2 Ways To Get Your Car Or Truck Ready For The Smog Test
Many states have laws that require vehicles to pass a smog test. As is the case with all tests, there are ways to prepare for this test. If you're car or truck is due for another emissions test, here are two ways to increase the likelihood that your vehicle passes the test.
Drive on the Highway
Whether your car or truck passes the smog test will largely depend on the vehicle's catalytic converter. The catalytic converter's purpose is to reduce how many harmful emissions your vehicle puts out. It reduces the number of emissions by using metal particles to extract pollutants from your vehicle's exhaust.
The metal particles in your vehicle's catalytic converter are most effective only after a minimum temperature has been reached, as Science Daily details. Until your engine is warmed up to this minimum temperature, the metal particles inside your vehicle's catalytic converter won't be able to do their job -- and pollutants that could cause your car or truck to fail the smog test could get through the catalytic converter.
Thus, you'll want to make sure your car's or truck's engine is warmed up when you take your vehicle in for a smog test. You can warm up your car or truck by driving it down the highway before going to the testing site. A few minutes at highway speeds will quickly warm up your vehicle, even on cold days.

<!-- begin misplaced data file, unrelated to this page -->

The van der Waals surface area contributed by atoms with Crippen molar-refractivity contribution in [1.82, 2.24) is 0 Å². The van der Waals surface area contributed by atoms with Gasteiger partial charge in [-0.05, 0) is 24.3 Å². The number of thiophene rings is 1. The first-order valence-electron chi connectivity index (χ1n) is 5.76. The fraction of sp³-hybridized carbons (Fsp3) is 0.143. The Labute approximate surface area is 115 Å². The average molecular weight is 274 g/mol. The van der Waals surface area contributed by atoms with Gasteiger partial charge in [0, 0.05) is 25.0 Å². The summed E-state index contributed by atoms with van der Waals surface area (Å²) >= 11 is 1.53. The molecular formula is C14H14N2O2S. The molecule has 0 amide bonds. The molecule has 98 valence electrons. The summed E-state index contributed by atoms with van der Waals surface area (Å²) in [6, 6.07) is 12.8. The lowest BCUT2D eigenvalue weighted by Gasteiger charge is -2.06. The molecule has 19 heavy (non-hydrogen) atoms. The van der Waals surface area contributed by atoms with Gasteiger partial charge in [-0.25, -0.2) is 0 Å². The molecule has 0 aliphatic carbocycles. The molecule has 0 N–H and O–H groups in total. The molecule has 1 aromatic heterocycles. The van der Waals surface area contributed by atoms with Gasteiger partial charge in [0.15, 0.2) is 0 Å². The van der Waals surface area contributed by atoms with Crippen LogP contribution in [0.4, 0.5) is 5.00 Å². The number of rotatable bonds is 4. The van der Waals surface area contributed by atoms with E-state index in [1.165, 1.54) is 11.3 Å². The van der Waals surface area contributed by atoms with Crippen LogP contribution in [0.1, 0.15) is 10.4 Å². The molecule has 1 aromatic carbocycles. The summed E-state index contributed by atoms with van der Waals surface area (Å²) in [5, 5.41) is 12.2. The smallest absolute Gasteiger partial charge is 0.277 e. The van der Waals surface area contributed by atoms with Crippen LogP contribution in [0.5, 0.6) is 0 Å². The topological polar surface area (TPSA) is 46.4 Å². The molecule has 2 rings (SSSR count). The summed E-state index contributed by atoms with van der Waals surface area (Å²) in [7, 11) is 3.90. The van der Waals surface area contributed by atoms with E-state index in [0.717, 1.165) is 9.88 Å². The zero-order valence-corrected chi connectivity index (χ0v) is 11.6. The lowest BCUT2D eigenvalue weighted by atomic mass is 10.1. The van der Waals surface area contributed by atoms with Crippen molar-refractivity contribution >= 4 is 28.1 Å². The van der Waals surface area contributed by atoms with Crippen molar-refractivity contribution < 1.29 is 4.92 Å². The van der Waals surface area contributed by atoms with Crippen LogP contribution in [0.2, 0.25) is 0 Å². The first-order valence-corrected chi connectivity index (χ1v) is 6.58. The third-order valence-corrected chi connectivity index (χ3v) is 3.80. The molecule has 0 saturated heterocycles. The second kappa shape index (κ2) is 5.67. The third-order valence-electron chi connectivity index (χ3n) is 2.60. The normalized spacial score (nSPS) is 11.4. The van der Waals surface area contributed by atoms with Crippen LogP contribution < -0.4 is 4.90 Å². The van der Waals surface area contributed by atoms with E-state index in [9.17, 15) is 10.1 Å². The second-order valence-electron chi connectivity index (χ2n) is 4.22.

Check the Tire Pressure
Right before you give your car or truck to a mechanic for the emissions test, check your the air pressure in each of your vehicle's tires. If any is soft, inflate it to your auto manufacturer's specified pressure. You can find your vehicle's proper tire pressure in the owner's manual.
Making sure all your vehicle's tires are properly inflated will help it pass the dynamometer test, which is part of the smog test in many states. For the dynamometer test, your car or truck will be put on rollers. The rollers let your vehicle's tires spin around at high speeds while the vehicle actually remains in the same place. The exhaust is checked for pollutants by a mechanic as the tires are spinning on the rollers.
If your vehicle's tires are underinflated, the engine will have to work more to get the tires up to the required RPMs. As the engine works more, it'll produce more exhaust -- and more pollutants. Keeping your tires inflated will ensure your vehicle's engine doesn't have to work harder than it should for this test -- and that it doesn't produce more exhaust and pollutants than necessary for the test.
When you go to take your car or truck in for the smog test (from professionals such as West Coast Smog), prepare your vehicle for the exam. Take it on the highway and check its tire pressure, so you can give it the best chance of passing possible.